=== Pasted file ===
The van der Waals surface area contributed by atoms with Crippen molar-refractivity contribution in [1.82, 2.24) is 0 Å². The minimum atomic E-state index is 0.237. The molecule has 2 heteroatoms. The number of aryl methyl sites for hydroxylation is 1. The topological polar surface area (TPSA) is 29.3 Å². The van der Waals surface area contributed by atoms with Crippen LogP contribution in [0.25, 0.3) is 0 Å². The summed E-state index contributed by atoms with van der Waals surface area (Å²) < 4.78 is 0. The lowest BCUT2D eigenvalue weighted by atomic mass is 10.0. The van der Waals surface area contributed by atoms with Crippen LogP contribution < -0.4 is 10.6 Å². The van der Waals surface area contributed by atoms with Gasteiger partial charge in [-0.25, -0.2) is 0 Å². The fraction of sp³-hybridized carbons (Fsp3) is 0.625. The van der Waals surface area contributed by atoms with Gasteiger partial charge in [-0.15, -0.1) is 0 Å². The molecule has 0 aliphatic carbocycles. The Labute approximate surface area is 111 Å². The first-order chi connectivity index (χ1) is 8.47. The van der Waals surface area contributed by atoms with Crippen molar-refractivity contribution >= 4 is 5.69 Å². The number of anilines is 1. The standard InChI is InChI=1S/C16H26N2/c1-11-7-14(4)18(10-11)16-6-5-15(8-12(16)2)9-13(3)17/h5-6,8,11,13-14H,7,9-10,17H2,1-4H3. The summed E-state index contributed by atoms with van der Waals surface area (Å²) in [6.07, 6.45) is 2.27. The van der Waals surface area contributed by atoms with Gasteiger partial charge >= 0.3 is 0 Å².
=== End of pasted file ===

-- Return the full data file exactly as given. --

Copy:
The van der Waals surface area contributed by atoms with Crippen molar-refractivity contribution in [1.82, 2.24) is 0 Å². The minimum atomic E-state index is 0.237. The molecule has 2 heteroatoms. The number of aryl methyl sites for hydroxylation is 1. The topological polar surface area (TPSA) is 29.3 Å². The van der Waals surface area contributed by atoms with Crippen LogP contribution in [0.25, 0.3) is 0 Å². The summed E-state index contributed by atoms with van der Waals surface area (Å²) < 4.78 is 0. The lowest BCUT2D eigenvalue weighted by atomic mass is 10.0. The van der Waals surface area contributed by atoms with Crippen LogP contribution < -0.4 is 10.6 Å². The van der Waals surface area contributed by atoms with Gasteiger partial charge in [-0.25, -0.2) is 0 Å². The fraction of sp³-hybridized carbons (Fsp3) is 0.625. The van der Waals surface area contributed by atoms with Gasteiger partial charge in [-0.15, -0.1) is 0 Å². The molecule has 0 aliphatic carbocycles. The Labute approximate surface area is 111 Å². The first-order chi connectivity index (χ1) is 8.47. The van der Waals surface area contributed by atoms with Crippen molar-refractivity contribution >= 4 is 5.69 Å². The number of anilines is 1. The standard InChI is InChI=1S/C16H26N2/c1-11-7-14(4)18(10-11)16-6-5-15(8-12(16)2)9-13(3)17/h5-6,8,11,13-14H,7,9-10,17H2,1-4H3. The summed E-state index contributed by atoms with van der Waals surface area (Å²) in [6.07, 6.45) is 2.27. The van der Waals surface area contributed by atoms with Gasteiger partial charge >= 0.3 is 0 Å².